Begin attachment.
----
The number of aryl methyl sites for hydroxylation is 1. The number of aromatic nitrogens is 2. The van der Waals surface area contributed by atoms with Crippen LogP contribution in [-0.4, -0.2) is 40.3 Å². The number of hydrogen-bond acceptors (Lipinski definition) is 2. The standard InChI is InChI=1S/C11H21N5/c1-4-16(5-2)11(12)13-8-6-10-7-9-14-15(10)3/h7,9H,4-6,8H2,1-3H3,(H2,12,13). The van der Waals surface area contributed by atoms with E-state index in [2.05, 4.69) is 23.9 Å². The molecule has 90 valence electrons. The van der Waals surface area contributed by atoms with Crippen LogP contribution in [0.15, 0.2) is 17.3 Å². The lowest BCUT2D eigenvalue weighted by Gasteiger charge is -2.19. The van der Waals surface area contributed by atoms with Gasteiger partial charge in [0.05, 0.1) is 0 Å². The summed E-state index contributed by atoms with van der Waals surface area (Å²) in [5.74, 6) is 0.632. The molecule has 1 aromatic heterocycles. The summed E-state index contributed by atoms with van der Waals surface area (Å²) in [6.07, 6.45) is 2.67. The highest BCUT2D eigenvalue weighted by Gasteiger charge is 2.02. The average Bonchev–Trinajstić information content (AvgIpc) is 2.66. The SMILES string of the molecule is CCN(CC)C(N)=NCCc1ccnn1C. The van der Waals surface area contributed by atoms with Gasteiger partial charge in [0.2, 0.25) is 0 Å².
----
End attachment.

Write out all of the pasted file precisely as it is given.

The number of aryl methyl sites for hydroxylation is 1. The number of aromatic nitrogens is 2. The van der Waals surface area contributed by atoms with Crippen LogP contribution in [-0.4, -0.2) is 40.3 Å². The number of hydrogen-bond acceptors (Lipinski definition) is 2. The standard InChI is InChI=1S/C11H21N5/c1-4-16(5-2)11(12)13-8-6-10-7-9-14-15(10)3/h7,9H,4-6,8H2,1-3H3,(H2,12,13). The van der Waals surface area contributed by atoms with E-state index in [2.05, 4.69) is 23.9 Å². The molecule has 90 valence electrons. The van der Waals surface area contributed by atoms with Crippen LogP contribution in [0.15, 0.2) is 17.3 Å². The lowest BCUT2D eigenvalue weighted by Gasteiger charge is -2.19. The van der Waals surface area contributed by atoms with Gasteiger partial charge in [0.05, 0.1) is 0 Å². The summed E-state index contributed by atoms with van der Waals surface area (Å²) in [5.74, 6) is 0.632. The molecule has 1 aromatic heterocycles. The summed E-state index contributed by atoms with van der Waals surface area (Å²) in [6.07, 6.45) is 2.67. The highest BCUT2D eigenvalue weighted by Gasteiger charge is 2.02. The average Bonchev–Trinajstić information content (AvgIpc) is 2.66. The SMILES string of the molecule is CCN(CC)C(N)=NCCc1ccnn1C. The van der Waals surface area contributed by atoms with Gasteiger partial charge in [0.2, 0.25) is 0 Å².